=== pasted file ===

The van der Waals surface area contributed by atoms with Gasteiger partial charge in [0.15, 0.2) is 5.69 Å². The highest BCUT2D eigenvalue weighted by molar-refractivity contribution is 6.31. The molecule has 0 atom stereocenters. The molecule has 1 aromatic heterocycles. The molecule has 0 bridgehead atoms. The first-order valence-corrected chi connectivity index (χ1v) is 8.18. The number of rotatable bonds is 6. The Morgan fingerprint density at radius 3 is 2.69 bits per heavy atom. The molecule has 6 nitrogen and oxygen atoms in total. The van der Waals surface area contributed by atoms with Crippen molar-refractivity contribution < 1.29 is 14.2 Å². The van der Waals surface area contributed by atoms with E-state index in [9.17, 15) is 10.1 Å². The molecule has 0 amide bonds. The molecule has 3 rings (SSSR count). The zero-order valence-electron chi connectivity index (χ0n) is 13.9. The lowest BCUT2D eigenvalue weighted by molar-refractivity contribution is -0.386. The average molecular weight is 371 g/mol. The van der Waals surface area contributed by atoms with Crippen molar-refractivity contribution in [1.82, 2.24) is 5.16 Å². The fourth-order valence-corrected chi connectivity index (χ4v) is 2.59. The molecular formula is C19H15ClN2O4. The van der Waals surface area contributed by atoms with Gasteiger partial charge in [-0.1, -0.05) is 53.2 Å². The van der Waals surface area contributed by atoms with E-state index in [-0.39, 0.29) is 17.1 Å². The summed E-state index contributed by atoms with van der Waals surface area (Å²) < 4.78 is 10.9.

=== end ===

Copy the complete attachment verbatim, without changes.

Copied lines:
The van der Waals surface area contributed by atoms with Gasteiger partial charge in [0.15, 0.2) is 5.69 Å². The highest BCUT2D eigenvalue weighted by molar-refractivity contribution is 6.31. The molecule has 0 atom stereocenters. The molecule has 1 aromatic heterocycles. The molecule has 0 bridgehead atoms. The first-order valence-corrected chi connectivity index (χ1v) is 8.18. The number of rotatable bonds is 6. The Morgan fingerprint density at radius 3 is 2.69 bits per heavy atom. The molecule has 6 nitrogen and oxygen atoms in total. The van der Waals surface area contributed by atoms with Crippen molar-refractivity contribution < 1.29 is 14.2 Å². The van der Waals surface area contributed by atoms with E-state index in [9.17, 15) is 10.1 Å². The molecule has 0 amide bonds. The molecule has 3 rings (SSSR count). The zero-order valence-electron chi connectivity index (χ0n) is 13.9. The lowest BCUT2D eigenvalue weighted by molar-refractivity contribution is -0.386. The average molecular weight is 371 g/mol. The van der Waals surface area contributed by atoms with Crippen molar-refractivity contribution in [1.82, 2.24) is 5.16 Å². The fourth-order valence-corrected chi connectivity index (χ4v) is 2.59. The molecular formula is C19H15ClN2O4. The van der Waals surface area contributed by atoms with Gasteiger partial charge in [-0.1, -0.05) is 53.2 Å². The van der Waals surface area contributed by atoms with E-state index in [-0.39, 0.29) is 17.1 Å². The summed E-state index contributed by atoms with van der Waals surface area (Å²) < 4.78 is 10.9.